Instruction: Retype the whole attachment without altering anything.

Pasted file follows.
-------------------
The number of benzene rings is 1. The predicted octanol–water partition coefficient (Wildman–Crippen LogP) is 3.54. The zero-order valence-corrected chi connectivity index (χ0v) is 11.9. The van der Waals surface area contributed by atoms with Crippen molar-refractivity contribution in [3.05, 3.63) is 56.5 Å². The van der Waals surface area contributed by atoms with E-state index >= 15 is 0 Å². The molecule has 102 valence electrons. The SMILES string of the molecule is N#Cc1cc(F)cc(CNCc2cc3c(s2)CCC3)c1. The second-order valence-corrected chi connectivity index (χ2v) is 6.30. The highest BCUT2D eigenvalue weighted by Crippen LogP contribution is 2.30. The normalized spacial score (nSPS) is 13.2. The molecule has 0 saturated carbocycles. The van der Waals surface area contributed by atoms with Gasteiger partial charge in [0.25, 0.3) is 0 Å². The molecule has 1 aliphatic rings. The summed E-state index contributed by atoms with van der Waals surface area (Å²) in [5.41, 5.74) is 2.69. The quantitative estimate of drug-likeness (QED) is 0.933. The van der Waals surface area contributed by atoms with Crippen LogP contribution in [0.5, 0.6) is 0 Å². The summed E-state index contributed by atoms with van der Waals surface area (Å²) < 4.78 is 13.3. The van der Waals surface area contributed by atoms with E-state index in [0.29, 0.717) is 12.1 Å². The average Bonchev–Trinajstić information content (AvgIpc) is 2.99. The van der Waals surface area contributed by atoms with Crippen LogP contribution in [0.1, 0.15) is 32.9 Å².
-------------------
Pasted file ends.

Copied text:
The number of benzene rings is 1. The predicted octanol–water partition coefficient (Wildman–Crippen LogP) is 3.54. The zero-order valence-corrected chi connectivity index (χ0v) is 11.9. The van der Waals surface area contributed by atoms with Crippen molar-refractivity contribution in [3.05, 3.63) is 56.5 Å². The van der Waals surface area contributed by atoms with E-state index >= 15 is 0 Å². The molecule has 102 valence electrons. The SMILES string of the molecule is N#Cc1cc(F)cc(CNCc2cc3c(s2)CCC3)c1. The second-order valence-corrected chi connectivity index (χ2v) is 6.30. The highest BCUT2D eigenvalue weighted by Crippen LogP contribution is 2.30. The normalized spacial score (nSPS) is 13.2. The molecule has 0 saturated carbocycles. The van der Waals surface area contributed by atoms with Gasteiger partial charge in [0.25, 0.3) is 0 Å². The molecule has 1 aliphatic rings. The summed E-state index contributed by atoms with van der Waals surface area (Å²) in [5.41, 5.74) is 2.69. The quantitative estimate of drug-likeness (QED) is 0.933. The van der Waals surface area contributed by atoms with Crippen LogP contribution in [0.5, 0.6) is 0 Å². The summed E-state index contributed by atoms with van der Waals surface area (Å²) < 4.78 is 13.3. The van der Waals surface area contributed by atoms with E-state index in [0.29, 0.717) is 12.1 Å². The average Bonchev–Trinajstić information content (AvgIpc) is 2.99. The van der Waals surface area contributed by atoms with Crippen LogP contribution in [0.1, 0.15) is 32.9 Å².